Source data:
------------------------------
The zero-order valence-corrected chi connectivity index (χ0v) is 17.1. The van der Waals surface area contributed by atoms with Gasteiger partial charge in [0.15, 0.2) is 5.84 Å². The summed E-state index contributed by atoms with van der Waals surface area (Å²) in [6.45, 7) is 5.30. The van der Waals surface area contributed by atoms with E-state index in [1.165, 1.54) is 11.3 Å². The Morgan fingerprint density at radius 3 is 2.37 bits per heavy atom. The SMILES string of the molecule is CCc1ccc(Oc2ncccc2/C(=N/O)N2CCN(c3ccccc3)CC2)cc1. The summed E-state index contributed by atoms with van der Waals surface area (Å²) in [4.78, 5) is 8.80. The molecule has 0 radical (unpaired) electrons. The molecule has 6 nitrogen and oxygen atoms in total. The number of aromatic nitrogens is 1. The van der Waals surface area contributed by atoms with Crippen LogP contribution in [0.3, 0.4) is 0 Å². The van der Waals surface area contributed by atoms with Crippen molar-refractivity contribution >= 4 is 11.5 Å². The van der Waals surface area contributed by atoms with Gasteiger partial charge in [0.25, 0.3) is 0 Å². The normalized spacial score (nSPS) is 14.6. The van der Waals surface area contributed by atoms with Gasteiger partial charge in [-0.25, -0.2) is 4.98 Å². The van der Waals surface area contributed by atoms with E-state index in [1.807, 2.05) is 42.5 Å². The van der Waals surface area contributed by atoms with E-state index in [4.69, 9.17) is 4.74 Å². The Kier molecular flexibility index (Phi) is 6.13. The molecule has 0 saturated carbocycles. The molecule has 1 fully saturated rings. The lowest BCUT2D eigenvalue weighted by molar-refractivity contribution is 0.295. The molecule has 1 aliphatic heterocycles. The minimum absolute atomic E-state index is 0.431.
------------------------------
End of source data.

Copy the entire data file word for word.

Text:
The zero-order valence-corrected chi connectivity index (χ0v) is 17.1. The van der Waals surface area contributed by atoms with Gasteiger partial charge in [0.15, 0.2) is 5.84 Å². The summed E-state index contributed by atoms with van der Waals surface area (Å²) in [6.45, 7) is 5.30. The van der Waals surface area contributed by atoms with E-state index in [1.165, 1.54) is 11.3 Å². The Morgan fingerprint density at radius 3 is 2.37 bits per heavy atom. The SMILES string of the molecule is CCc1ccc(Oc2ncccc2/C(=N/O)N2CCN(c3ccccc3)CC2)cc1. The summed E-state index contributed by atoms with van der Waals surface area (Å²) in [4.78, 5) is 8.80. The molecule has 0 radical (unpaired) electrons. The molecule has 6 nitrogen and oxygen atoms in total. The number of aromatic nitrogens is 1. The van der Waals surface area contributed by atoms with Crippen LogP contribution in [0.3, 0.4) is 0 Å². The van der Waals surface area contributed by atoms with Crippen molar-refractivity contribution >= 4 is 11.5 Å². The van der Waals surface area contributed by atoms with Gasteiger partial charge in [0.25, 0.3) is 0 Å². The normalized spacial score (nSPS) is 14.6. The van der Waals surface area contributed by atoms with Gasteiger partial charge in [-0.25, -0.2) is 4.98 Å². The van der Waals surface area contributed by atoms with E-state index in [1.807, 2.05) is 42.5 Å². The van der Waals surface area contributed by atoms with E-state index in [4.69, 9.17) is 4.74 Å². The Kier molecular flexibility index (Phi) is 6.13. The molecule has 0 saturated carbocycles. The molecule has 1 fully saturated rings. The lowest BCUT2D eigenvalue weighted by molar-refractivity contribution is 0.295. The molecule has 1 aliphatic heterocycles. The minimum absolute atomic E-state index is 0.431.